Monday, June 14, 2010

Number the Stars

As promised, another book by Lois Lowry.

NUMBER THE STARS. Written by Lois Lowry.
Cover photograph of Anne Johnson.
Published by Yearling books, an imprint of Random House Children's books.
Winner of the John Newberry Medal.
Ages: 10+

Image: Courtesy Amazon.

Annemarie Johansen is a 10 yr old living in Denmark in 1943, at a time when the Nazis invaded her country. Her best friend is her neighbour, Ellen Rosen. Life is still pretty much normal, except for soldiers at every street corner. The girls have been warned by their mothers to avoid the soldiers on the way to school, and to not give too many answers to any questions.

Annemarie has two other sisters, the older Lise had died a few days before her wedding to Peter, who is still very close to the family, and who now works underground to help the Jews. The younger one is Kirsti.

Then one day in September, Ellen's mother sent her to the little shop where Mrs. Hirsch sells threads and buttons for a matching button for her old jacket. When the girls went there, they found the shop closed.

"There was a new padlock on the door, and a sign. But the sign was in German. They couldn't read the words."

This is the first ominous sign in the girls' world which was sheltered till now inspite of the German occupation of Denmark and small everyday privations (Kirsti longs for cupcakes with pink frosting and new, shiny shoes.) for almost two years. That night, Peter visits them, and Annemarie too is woken from her sleep and included in their talk. He tells the Johansens that the Germans have begun the rounding up of Jews. They still do not know to what purpose, but it is serious. Annemarie realises that her best friend, Ellen, too, is in danger, as the Rosens are Jewish, and it is up to them to help them. She remembers the incident where a boy on the street remarks to a German soldier that Denmark's king Christian X was safe on the streets because all of Denmark would protect him with their lives. "And now she- and all the Danes- were to be bodyguard for Ellen, and Ellen's parents, and all of Denmark's Jews."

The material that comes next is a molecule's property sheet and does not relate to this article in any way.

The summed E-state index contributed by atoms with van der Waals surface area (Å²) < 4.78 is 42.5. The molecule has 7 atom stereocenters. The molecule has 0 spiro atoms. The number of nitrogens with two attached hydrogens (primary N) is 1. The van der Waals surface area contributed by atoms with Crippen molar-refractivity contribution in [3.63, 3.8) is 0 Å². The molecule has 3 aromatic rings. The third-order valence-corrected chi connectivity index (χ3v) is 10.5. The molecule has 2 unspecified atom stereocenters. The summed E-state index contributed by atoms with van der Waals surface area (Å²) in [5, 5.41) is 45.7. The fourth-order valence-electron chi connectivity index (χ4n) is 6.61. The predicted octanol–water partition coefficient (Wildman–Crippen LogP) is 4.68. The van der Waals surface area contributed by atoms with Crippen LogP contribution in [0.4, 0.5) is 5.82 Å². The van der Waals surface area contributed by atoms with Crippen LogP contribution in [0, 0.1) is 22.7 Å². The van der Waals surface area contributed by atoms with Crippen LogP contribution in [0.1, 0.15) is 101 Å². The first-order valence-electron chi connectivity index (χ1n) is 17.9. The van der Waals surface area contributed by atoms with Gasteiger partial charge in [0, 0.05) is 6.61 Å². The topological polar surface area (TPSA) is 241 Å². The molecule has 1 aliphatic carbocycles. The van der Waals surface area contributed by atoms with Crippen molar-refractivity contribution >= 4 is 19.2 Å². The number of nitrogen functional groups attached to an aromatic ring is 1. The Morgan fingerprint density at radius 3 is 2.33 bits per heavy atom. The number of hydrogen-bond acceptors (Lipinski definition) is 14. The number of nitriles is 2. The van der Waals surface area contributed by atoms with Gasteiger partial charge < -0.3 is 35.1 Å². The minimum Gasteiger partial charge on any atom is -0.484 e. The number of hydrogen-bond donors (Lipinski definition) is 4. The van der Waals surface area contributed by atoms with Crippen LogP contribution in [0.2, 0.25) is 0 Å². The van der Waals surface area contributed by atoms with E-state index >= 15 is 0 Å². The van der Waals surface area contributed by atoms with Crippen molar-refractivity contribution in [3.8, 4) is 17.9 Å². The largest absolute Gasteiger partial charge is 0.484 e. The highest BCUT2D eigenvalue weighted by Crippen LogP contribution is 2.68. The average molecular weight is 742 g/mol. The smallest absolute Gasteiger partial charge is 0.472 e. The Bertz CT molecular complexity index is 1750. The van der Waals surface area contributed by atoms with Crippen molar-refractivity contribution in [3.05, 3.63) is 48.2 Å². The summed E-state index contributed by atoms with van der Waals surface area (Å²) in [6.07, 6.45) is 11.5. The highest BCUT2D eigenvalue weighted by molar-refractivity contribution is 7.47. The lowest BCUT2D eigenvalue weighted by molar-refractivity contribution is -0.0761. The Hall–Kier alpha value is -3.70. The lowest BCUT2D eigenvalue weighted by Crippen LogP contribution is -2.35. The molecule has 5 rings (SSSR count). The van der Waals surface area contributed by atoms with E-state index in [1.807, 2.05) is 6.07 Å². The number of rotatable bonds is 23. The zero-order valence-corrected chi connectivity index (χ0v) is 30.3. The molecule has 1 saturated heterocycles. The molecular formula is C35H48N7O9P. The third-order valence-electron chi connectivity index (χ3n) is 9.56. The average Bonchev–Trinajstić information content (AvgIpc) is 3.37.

But a few days later, on the Jewish New Year, when the Rosens came back from the synagogue, Mrs Rosen spoke hurriedly to Annemarie's mother,who came and told them that Ellen will be coming to stay with them for a few days, as her parents had to go away to visit some relatives. Annemarie is puzzled, but welcomes the idea of having her best friend stay.

The soldiers come in the night. And they ask-"Who is the dark-haired one?" Annemarie's father saves the day by showing baby photos of his three daughters : golden-haired Annemarie and Kirsti, and dark-haired Lise, with their names written on each photograph.

When they went, "Annemarie relaxed the clenched fingers of her right hand, which still clutched Ellen's necklace." (which she had yanked off Ellen's neck moments before they had entered the bedroom.) "She looked down, and saw that she had imprinted the Star of David into her palm."

The next day, Mrs Johansen took the girls with her to Gilleleje near Helsingor, where her brother Henrik was a fisherman, and had his own fishing trawler. Annemarie tells Ellen that it is on the sea-shore and that they could see Sweden from there.

Inspite of their worry and the danger they are in, the girls enjoy their visit to Gilleleje. They have to wait a few days during which Annemarie hears things which puzzle her. "Is the weather good for fishing?" When she knew that Uncle Henrik went fishing in all weathers. "There will be one case of cigarettes delivered. There are many more such cases in Copenhagen." When she knew very well that there had been no cigarettes since the beginning of the war. And the most puzzling- "There has been a death, and tonight your Great-aunt Birte will be resting in the living room, in her casket, before she is buried tomorrow. It is the old custom, you know, for the dead to rest at home, and their loved ones to be with them before burial." When she knew very well that there was no Great-aunt Birte!